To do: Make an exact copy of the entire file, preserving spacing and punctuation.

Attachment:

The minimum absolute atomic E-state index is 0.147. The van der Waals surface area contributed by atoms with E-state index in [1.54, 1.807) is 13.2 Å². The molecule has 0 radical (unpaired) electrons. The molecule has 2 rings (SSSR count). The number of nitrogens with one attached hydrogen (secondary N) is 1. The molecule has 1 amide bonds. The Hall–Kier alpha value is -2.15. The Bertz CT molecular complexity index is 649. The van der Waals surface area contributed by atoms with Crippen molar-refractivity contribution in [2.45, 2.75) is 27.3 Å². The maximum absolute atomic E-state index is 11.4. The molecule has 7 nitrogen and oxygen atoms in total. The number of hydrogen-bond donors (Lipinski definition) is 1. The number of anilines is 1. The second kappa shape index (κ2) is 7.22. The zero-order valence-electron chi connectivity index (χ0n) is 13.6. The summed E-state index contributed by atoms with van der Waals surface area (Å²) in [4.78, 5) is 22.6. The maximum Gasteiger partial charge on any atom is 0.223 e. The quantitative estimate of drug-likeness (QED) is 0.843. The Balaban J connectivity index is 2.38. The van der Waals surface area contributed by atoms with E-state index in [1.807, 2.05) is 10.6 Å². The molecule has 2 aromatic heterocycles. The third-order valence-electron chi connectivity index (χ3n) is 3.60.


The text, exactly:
The minimum absolute atomic E-state index is 0.147. The van der Waals surface area contributed by atoms with E-state index in [1.54, 1.807) is 13.2 Å². The molecule has 0 radical (unpaired) electrons. The molecule has 2 rings (SSSR count). The number of nitrogens with one attached hydrogen (secondary N) is 1. The molecule has 1 amide bonds. The Hall–Kier alpha value is -2.15. The Bertz CT molecular complexity index is 649. The van der Waals surface area contributed by atoms with Crippen molar-refractivity contribution in [2.45, 2.75) is 27.3 Å². The maximum absolute atomic E-state index is 11.4. The molecule has 7 nitrogen and oxygen atoms in total. The number of hydrogen-bond donors (Lipinski definition) is 1. The number of anilines is 1. The second kappa shape index (κ2) is 7.22. The zero-order valence-electron chi connectivity index (χ0n) is 13.6. The summed E-state index contributed by atoms with van der Waals surface area (Å²) in [4.78, 5) is 22.6. The maximum Gasteiger partial charge on any atom is 0.223 e. The quantitative estimate of drug-likeness (QED) is 0.843. The Balaban J connectivity index is 2.38. The van der Waals surface area contributed by atoms with E-state index in [1.807, 2.05) is 10.6 Å². The molecule has 2 aromatic heterocycles. The third-order valence-electron chi connectivity index (χ3n) is 3.60.